Non-resident withholding tax rate on offshore savings rises for EU citizens with off-shore savings, as EU Savings Tax Directive turns three years old
|This note by Blevins Franks explains the ongoing implementation of the EU Savings Tax Directive (STD), which affects EU citizens with savings offshore, for example a British national living in Spain with savings in the Isle of Man. In line with the STD, the withholding tax on offshore savings has increased from 15% to 20% as of 1 July 2008.|
On 1st July 2008, the EU Savings Tax Directive turned three years old. Also on 1st July, the withholding tax rate applied under the terms of the Directive jumped from 15% to 20% – an unwelcome reminder that keeping savings offshore is no longer effective tax planning.
At the launch of the Directive, the withholding tax rates were scheduled as follows:
1st July 2005 – 30th June 2008 – 15%
1st July 2008 – 30th June 2010 – 20%
1st July 2011 onwards – 35%
The increase from 15% to 20% means that anyone paying the withholding tax is now paying 33% more tax than a month ago. When it hits 35%, it will be a 133% increase from the launch rate. To make it even worse, most of those affected will remember the days when no tax at all was deducted from their offshore accounts.
At this point it is important to point out what while no tax was deducted at source prior to 2005, anyone earning interest from an offshore bank account was still legally obliged to declare them on their Spain tax return – under local laws their worldwide income should be declared for tax purposes. The same rules apply in the UK for UK resident domiciles. So these interest earnings were never actually tax free… though that did not stop some people ‘forgetting’ to declare them.
This is precisely why the EU set up the Savings Tax Directive (STD). EU countries lose tens of billions of Euros each year to tax evasion. The STD was conceived a means of ensuring that an EU resident paid tax on their interest income, regardless of where the interest was generated and regardless of whether they actually declared it or not.
The STD is one part of a major tax package launched by the European Commission in 1997. Its original intention was for a uniform “information exchange” regime to apply across the EU, with all countries agreeing to report interest on savings paid to the citizens of other Member States to those States’ tax authorities – thus making it impossible for EU residents to hide their offshore savings income from their local taxman. The plan was also for EU Member States to impose the same rules on their dependent territories, which make up a substantial portion of the world’s tax havens.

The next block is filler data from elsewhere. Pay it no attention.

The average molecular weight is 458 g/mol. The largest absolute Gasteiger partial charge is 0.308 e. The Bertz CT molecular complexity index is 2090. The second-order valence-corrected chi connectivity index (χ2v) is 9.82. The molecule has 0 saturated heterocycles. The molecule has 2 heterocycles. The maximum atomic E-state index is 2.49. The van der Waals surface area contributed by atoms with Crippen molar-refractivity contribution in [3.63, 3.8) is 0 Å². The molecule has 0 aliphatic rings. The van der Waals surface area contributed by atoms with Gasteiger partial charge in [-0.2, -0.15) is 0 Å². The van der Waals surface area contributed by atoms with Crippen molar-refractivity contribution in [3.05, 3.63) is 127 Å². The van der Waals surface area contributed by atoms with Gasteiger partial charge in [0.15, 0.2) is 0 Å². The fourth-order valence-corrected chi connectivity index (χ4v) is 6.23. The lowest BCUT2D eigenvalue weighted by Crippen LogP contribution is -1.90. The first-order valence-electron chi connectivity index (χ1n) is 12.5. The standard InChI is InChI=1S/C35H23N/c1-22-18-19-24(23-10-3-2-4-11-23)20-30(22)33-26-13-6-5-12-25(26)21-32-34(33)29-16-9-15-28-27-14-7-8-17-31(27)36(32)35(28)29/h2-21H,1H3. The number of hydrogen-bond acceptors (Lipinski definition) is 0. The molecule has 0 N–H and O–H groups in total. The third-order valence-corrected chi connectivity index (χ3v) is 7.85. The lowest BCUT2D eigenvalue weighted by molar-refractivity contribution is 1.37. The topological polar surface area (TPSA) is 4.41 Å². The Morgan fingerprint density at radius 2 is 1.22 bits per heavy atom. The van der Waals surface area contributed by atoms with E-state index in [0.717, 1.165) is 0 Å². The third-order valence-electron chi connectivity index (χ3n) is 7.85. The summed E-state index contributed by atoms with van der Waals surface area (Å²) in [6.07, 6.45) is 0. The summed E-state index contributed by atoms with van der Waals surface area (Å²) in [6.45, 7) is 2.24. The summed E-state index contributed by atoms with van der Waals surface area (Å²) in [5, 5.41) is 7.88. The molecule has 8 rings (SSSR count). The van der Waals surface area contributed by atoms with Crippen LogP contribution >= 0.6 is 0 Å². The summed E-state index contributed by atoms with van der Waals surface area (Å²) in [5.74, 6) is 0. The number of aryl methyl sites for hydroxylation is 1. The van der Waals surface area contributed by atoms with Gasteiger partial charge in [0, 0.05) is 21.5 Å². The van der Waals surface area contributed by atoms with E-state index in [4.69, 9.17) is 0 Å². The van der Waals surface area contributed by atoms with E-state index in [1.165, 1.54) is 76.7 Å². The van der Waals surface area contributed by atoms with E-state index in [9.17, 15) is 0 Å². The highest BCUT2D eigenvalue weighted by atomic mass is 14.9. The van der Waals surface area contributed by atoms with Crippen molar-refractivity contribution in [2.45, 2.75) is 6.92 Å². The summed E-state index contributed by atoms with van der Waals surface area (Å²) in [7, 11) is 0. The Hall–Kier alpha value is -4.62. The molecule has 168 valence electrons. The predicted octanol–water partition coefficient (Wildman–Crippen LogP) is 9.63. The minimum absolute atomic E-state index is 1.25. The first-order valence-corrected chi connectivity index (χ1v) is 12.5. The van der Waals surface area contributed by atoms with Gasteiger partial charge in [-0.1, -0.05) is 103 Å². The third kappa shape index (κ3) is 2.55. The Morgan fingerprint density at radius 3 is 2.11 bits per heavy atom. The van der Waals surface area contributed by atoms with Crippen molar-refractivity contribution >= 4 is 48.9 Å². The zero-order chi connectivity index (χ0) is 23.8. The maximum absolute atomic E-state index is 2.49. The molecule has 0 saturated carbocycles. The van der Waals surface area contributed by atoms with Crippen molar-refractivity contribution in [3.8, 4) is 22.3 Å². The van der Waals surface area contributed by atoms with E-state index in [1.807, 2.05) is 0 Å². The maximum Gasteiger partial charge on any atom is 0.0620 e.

A long battle followed, however, with various objections raised regarding automatic exchange of information which would effectively end banking secrecy within the EU.
Opposition came from within the EU itself and not just the dependent territories. In the end, a compromise was reached and under the terms of the STD, the withholding tax is applied by Andorra, Austria, Belgium, British Virgin Islands, Guernsey, Isle of Man, Jersey, Liechtenstein, Luxembourg, Monaco, Switzerland and Turks & Caicos Islands. All other EU Member States, plus Anguilla, Aruba, Gibraltar, Madeira, Montserrat, Netherland Antilles and San Marino apply automatic exchange of information, as will any future EU members. Bermuda and the Bahamas are currently not covered by the STD.
The withholding tax regime is only meant to be a “transitional arrangement”. The EU’s “ultimate aim” is for all participating jurisdictions to automatically exchange information on the interest earnings of EU residents in future. While there will obviously be strong resistance to this from some countries, the EU will fight every step of the way to eventually achieve this.
The European commission is also escalating efforts to persuade other jurisdictions to abide by the terms of the deal, including Hong Kong, Macao and Singapore. EU officials are negotiating with all three on a double-taxation agreement, giving the Europeans some leverage.
In the Isle of Man, Jersey and Guernsey, the withholding tax is referred to as “retention tax” (but it is exactly the same thing), and clients can authorise their banks to automatically exchange of information rather than pay withholding tax.
This gives you the option to pay tax in Spain instead of having tax deducted at source.
Since the start of 2007 interest income is taxed at a flat rate of 18% in Spain. This means that if your bank account has withholding tax deducted you are now effectively opting to pay extra tax (11% more). From July 2011 you’d pay 94% more tax!
It’s important to note that even if withholding tax is deducted, you are actually still obliged to declare the interest earnings in Spain since it forms part of worldwide income.
Anyone who has not previously declared this income in Spain should probably seek advice from a financial adviser before switching to the exchange of information system to benefit from the lower Spanish tax rate – your local tax authority may make enquiries as to why you had not previously declared this account – which would have been liable for wealth tax until this year as well as income tax on the interest income.
It’s often worth a chat with a financial adviser in any case, to establish if you can legitimately reduce your tax rate further. While 18% is lower than 20%, you may be able to pay less than this using appropriate structures.
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Subject: Non-resident withholding tax rate on offshore savings